The Refugee Holy Family

We’ve just had too much happening in too short a time – our liturgical feasts come too close together to give us a chance to absorb the wonders we celebrate. Yesterday we celebrated the wonder of the Son of God emptying himself of divinity and clothing himself our humanity – flesh of our flesh, bone of our bone. Through his passion and death he would make real the wonder St. Paul speaks of in his letter to the Ephesians, “before the world began God chose us in Christ to be his adopted sons and daughters.” Christ emptied himself of divinity that we might come to share in his riches. Christ entered our families that we might be members of His.

Today we see Jesus and his parents enmeshed in the messiness of human life. By Matthew’s account a frightened King Herod was determined to wipe out any threat to his kingship. He would make swift work of this newborn king of the Jews and so we have the slaughter of the innocents. Young Joseph had to rush Mary and Jesus out of Bethlehem to make a dangerous journey into a foreign land seeking sanctuary and safety. Like most refugee foreigners they were not welcome in Egypt where Joseph had to find lodging for his family and a job and learn a new language. Those who are new to a country can appreciate the loneliness and isolation Mary and Joseph endured.

In light of this reality of Mary, Joseph and Jesus maybe we could spend a few minutes reflecting of the blight of the countless millions of men, women and children who make up the refugee population of our world today. The numbers are staggering.

Most of these people are the victims of racial and territorial conflicts in countries such as Darfur and the Sudan, Sri Lanka or many countries in Africa. One of the realities of our time is the number of people who are environmental refugees, people driven from their traditional homelands because of the exploration and exploitation of their native lands by foreign developers. Climate changes and rising sea levels have forced families to look for survival in other lands. Many Palestinians have been born in, lived in and died in squalid refugee camps because manipulative governments are unwilling to settle border and land disputes.

In the midst of this tragic reality we find that in many countries, including our own, there is a growing resentment toward people searching for a better life in a new land. Countries are closing their borders and making applications for entrance more difficult. Self serving politicians claim that many refugees are terrorists and stroke the fire of bigotry and racism in the minds of people. We find this shameful reality in Canada as our government seeks new legislation under the guise of controlling human trafficking and the need for national security. We have no difficulty letting men, women and children come here to harvest our crops, being paid a minimum wage, but when the harvest season is over we make sure they all go home.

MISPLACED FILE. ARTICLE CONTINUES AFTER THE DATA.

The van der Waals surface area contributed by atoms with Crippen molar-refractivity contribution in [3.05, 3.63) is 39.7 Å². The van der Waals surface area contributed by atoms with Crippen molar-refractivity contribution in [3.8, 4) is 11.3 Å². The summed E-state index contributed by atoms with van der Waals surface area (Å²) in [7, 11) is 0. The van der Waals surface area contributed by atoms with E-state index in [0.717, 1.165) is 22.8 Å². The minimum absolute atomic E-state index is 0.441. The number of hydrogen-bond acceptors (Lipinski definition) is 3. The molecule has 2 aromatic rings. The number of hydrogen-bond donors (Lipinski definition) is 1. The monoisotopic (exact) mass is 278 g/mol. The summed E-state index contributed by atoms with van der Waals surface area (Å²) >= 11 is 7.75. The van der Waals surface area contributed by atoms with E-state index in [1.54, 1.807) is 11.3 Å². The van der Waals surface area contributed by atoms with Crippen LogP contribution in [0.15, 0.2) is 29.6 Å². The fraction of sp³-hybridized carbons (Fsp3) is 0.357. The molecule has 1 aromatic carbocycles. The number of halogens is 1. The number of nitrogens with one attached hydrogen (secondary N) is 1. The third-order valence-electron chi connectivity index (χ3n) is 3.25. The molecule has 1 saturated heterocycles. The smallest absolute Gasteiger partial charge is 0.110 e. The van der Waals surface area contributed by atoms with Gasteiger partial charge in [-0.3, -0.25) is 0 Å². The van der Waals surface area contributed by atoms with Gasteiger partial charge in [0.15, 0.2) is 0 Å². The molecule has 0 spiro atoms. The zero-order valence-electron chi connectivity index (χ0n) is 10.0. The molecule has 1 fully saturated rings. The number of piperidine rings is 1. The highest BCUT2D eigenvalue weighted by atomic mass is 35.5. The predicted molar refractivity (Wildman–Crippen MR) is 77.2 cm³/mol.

Statelessness is a massive problem that affects an estimate 12 million people worldwide. Statelessness has a terrible impact of the lives of individuals. Possession of a nationality is essential for full participation in any society. People need to know they belong. Mary and Joseph and Jesus were stateless people in Egypt and in today’s terminology they would be known as illegal immigrants, people who are often exploited by upright citizens in sweatshops or homes where they are hired as nannies or caregivers.

You may think this is not the best subject to reflect on during this joyful season of Christmas but as today’s gospel tells us, Joseph’s family, Mary and Jesus were refugees, running for their lives to a strange unwelcoming country. As we consider their plight, their troubles, we can pray for all those around the world, no matter what their nationality, no matter what their faith, who suffer today as Joseph, Mary and Jesus suffered in their day.

This year for the fifth time our parish family will be sponsoring a refugee family, this time from Iraq. This family, fearing for their lives as Christians fled to Syria and we are helping them to start a new life here in Canada. I think this is the best way we can honor the Holy Family.

As we continue to celebrate this feast we pray for ourselves and for one another that we make our own the words of St. Paul especially in our contacts and interactions with newcomers to our neighborhoods or our country;” clothe yourselves with compassion, kindness and humility… above all clothe yourselves with love which binds everything and all of us together.” Then truly the peace of Christ will dwell in our hearts, our homes, and our land.